Quick quiz:

  • Where did Coretta Scott stay while a student at New England Conservatory?
  • Where did Marian Anderson and Roland Hayes sing and Malcolm X speak?
  • Where were early meetings of the South End Historical Society held?

All of that happened at the League of Women for Community Service, 558 Massachusetts Avenue in Chester Square, South End.

An upper-class Black women’s social service agency, known as 558, the League grew out of a Soldiers’ Comfort Unit organized in 1918 under the leadership of Maria L. Baldwin, headmistress of the Agassiz School in Cambridge, assisted by a women’s bridge club. It provided much-needed services to Black soldiers stationed in and near Boston. Deciding against disbanding after the war, the group, with the help of prominent Black lawyer William H. Lewis, purchased 39 Chester Square (558 Mass. Ave.) in 1920. At the time, the building was owned by Nathaniel Farwell, a sea captain and shipping merchant, who had bought 558 after the Civil War. His widow continued to live at the Farwell Mansion until after 1900.

In the mid-1800s, 558 was built and owned by William R. Carnes, a cabinet maker and mahogany dealer. It was Carnes who built the twin house at 560 Mass. Ave., and it must have been Carnes who sculpted the setter on the entrance newel post. The League claims that a relative of Carnes once told them the house, prior to the Civil War, was a stop on the Underground Railroad.

The building has a ballroom on the first floor with a large dining room in the back, the perfect setting for performances and meetings. Upstairs is the library left by founder Maria Baldwin who served as President of the League until her death in 1922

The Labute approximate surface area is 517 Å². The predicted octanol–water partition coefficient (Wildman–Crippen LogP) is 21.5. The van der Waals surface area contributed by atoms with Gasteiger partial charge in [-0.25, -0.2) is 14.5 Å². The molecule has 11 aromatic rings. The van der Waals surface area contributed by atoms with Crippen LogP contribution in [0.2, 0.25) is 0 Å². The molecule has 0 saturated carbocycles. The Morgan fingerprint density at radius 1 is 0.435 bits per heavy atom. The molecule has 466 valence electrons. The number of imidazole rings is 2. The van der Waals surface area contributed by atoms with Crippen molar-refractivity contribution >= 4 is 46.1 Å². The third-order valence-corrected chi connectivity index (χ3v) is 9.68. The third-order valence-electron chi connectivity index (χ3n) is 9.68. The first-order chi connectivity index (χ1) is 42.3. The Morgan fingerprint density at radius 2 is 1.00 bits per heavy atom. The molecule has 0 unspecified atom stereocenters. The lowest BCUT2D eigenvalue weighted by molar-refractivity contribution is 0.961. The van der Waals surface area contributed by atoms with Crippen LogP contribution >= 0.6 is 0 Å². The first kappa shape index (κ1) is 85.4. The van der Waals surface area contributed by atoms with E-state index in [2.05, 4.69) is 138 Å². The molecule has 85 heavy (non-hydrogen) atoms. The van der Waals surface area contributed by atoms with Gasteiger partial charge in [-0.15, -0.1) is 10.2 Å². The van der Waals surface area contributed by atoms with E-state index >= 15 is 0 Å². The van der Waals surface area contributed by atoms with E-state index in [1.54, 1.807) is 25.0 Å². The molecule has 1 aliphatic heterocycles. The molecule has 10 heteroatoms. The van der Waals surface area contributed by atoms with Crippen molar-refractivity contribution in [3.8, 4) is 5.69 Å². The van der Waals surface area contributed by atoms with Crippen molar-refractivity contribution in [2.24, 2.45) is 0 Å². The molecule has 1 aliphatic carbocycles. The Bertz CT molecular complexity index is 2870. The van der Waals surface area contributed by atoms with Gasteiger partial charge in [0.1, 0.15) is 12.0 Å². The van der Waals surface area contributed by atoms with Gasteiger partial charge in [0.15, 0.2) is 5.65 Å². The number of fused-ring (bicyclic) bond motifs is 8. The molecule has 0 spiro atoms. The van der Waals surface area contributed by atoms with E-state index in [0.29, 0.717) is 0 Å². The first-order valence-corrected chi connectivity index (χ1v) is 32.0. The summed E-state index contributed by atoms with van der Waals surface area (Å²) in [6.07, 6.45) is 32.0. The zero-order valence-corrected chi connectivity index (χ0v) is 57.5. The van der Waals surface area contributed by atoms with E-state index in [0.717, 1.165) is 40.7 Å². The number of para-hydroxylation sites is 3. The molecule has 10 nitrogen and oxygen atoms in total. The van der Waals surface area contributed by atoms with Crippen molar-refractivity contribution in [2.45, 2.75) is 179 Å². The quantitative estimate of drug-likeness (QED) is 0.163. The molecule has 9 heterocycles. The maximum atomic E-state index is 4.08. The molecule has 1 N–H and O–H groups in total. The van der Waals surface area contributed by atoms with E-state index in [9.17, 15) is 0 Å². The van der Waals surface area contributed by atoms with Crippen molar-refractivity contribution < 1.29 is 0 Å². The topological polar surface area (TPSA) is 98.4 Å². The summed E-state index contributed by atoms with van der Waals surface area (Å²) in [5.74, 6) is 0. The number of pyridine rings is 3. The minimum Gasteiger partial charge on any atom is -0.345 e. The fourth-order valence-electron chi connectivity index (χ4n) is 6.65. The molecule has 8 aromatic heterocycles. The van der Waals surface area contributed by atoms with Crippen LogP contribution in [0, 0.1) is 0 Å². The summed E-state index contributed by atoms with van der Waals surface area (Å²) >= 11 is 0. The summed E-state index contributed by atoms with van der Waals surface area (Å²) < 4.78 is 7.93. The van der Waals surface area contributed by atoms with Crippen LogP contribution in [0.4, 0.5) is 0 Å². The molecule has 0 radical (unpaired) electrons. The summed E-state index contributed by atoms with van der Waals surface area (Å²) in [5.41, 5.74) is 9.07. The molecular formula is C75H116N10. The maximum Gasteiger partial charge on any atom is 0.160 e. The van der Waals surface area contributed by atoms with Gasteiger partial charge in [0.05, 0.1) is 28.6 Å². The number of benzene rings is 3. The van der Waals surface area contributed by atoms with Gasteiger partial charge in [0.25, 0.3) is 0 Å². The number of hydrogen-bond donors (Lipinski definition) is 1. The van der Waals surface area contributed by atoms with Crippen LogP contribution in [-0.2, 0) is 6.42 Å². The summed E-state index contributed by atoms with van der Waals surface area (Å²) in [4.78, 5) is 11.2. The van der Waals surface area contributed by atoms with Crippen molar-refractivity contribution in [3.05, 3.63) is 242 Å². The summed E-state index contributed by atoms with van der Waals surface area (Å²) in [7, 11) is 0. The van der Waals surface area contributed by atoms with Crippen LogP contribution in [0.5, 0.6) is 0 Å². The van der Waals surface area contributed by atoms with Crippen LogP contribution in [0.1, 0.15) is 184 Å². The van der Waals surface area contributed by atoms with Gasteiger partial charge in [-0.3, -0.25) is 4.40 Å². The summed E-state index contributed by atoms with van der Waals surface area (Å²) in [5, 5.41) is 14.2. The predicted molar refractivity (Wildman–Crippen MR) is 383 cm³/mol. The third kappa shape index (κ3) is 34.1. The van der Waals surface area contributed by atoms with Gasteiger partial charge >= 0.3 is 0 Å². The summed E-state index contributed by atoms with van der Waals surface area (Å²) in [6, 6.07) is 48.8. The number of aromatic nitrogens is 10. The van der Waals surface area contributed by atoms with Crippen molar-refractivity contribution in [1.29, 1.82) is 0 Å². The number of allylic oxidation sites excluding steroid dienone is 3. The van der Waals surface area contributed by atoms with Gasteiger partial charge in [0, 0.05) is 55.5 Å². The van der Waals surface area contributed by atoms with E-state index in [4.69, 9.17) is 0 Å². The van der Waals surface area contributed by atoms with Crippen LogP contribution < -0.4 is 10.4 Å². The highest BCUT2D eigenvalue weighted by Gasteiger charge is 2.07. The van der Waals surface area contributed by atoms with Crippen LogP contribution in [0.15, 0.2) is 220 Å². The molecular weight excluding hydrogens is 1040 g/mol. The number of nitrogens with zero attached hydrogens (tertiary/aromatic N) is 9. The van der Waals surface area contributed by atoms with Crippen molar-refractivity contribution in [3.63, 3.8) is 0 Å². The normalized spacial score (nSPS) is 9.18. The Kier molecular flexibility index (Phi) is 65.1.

In The Other Brahmins: Boston’s Black Upper-Class 1750-1950, sociologist and professor emeritus, Adelaide Cromwell (past director of the African Studies Center at Boston University which she co-founded in 1959) wrote that membership of both the League and the Women’s Service Club at 464 Mass. Ave. was upper-class.

“As a result, perhaps of early orientation, the impression exists that the Women’s Service Club stresses social prestige among its governing board, while the League of Women for Community Service emphasizes old Boston residence and educational qualification, with a few exceptions in either case.” Cromwell comments that West Indians and “unheralded newcomers” had difficulty gaining positions on the governing boards of either group. 

In the Forties and Fifties, when young Black women up from the South like Coretta Scott were discriminated against in housing, 558 was one of the local organizations that welcomed them.

In 1953 after the South End Planning Council held its annual Civic Pride Day, everyone was invited to the League of Women for Community Service for a reception with Mayor John Hynes.

Throughout the Fifties and Sixties, 558 was a key place for South End events. In recent years, 558 has fallen into disrepair but is now undergoing restoration and has reinvigorated its bound among Black socialites.

By Alison Barnet

The LWCS has launched a new website that can be found here.

2 Comments

  1. I FIND THAT WHOLE AREA FASCINATING, MY DAD LIVED ON MASS AVE AT THAT TIME, I PASS BOTH LOCATIONS EVERYDAY, I AM A BOSTONIAN, BORN IN MISSION HILL, LOVE TO HELP IN ANYWAY, PEACE

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